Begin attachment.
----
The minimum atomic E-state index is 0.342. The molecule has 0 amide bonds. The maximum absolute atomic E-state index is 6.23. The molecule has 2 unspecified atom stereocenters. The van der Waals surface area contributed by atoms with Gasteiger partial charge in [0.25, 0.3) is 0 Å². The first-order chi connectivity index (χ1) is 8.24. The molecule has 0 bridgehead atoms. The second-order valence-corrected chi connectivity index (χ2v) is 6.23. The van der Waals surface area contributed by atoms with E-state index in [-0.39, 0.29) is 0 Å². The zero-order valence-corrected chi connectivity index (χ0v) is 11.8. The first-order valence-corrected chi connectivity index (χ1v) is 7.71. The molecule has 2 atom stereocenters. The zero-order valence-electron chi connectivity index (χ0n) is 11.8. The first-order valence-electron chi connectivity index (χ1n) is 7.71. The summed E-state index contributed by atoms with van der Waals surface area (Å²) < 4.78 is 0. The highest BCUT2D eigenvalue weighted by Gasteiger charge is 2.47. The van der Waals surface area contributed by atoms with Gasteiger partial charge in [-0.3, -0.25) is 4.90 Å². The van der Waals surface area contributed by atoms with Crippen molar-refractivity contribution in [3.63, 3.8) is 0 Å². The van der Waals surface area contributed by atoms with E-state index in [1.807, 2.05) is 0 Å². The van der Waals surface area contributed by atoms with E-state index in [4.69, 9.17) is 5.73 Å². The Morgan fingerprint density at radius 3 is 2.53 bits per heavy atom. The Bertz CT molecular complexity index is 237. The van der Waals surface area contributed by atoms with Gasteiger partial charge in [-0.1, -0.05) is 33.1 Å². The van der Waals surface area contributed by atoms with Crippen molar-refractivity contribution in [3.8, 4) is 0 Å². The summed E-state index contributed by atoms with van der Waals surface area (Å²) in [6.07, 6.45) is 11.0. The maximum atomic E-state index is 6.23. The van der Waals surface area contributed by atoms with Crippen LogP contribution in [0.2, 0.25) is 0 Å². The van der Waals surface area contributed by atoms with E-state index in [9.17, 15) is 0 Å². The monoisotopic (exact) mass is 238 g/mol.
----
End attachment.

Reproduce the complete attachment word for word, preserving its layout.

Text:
The minimum atomic E-state index is 0.342. The molecule has 0 amide bonds. The maximum absolute atomic E-state index is 6.23. The molecule has 2 unspecified atom stereocenters. The van der Waals surface area contributed by atoms with Gasteiger partial charge in [0.25, 0.3) is 0 Å². The first-order chi connectivity index (χ1) is 8.24. The molecule has 0 bridgehead atoms. The second-order valence-corrected chi connectivity index (χ2v) is 6.23. The van der Waals surface area contributed by atoms with E-state index in [-0.39, 0.29) is 0 Å². The zero-order valence-corrected chi connectivity index (χ0v) is 11.8. The first-order valence-corrected chi connectivity index (χ1v) is 7.71. The molecule has 2 atom stereocenters. The zero-order valence-electron chi connectivity index (χ0n) is 11.8. The first-order valence-electron chi connectivity index (χ1n) is 7.71. The summed E-state index contributed by atoms with van der Waals surface area (Å²) < 4.78 is 0. The highest BCUT2D eigenvalue weighted by Gasteiger charge is 2.47. The van der Waals surface area contributed by atoms with Gasteiger partial charge in [-0.3, -0.25) is 4.90 Å². The van der Waals surface area contributed by atoms with Crippen molar-refractivity contribution in [3.63, 3.8) is 0 Å². The van der Waals surface area contributed by atoms with E-state index in [1.807, 2.05) is 0 Å². The van der Waals surface area contributed by atoms with E-state index in [4.69, 9.17) is 5.73 Å². The Morgan fingerprint density at radius 3 is 2.53 bits per heavy atom. The Bertz CT molecular complexity index is 237. The van der Waals surface area contributed by atoms with Gasteiger partial charge in [-0.1, -0.05) is 33.1 Å². The van der Waals surface area contributed by atoms with Crippen molar-refractivity contribution in [3.8, 4) is 0 Å². The summed E-state index contributed by atoms with van der Waals surface area (Å²) in [6.07, 6.45) is 11.0. The maximum atomic E-state index is 6.23. The van der Waals surface area contributed by atoms with Crippen LogP contribution in [0.2, 0.25) is 0 Å². The van der Waals surface area contributed by atoms with E-state index in [9.17, 15) is 0 Å². The monoisotopic (exact) mass is 238 g/mol.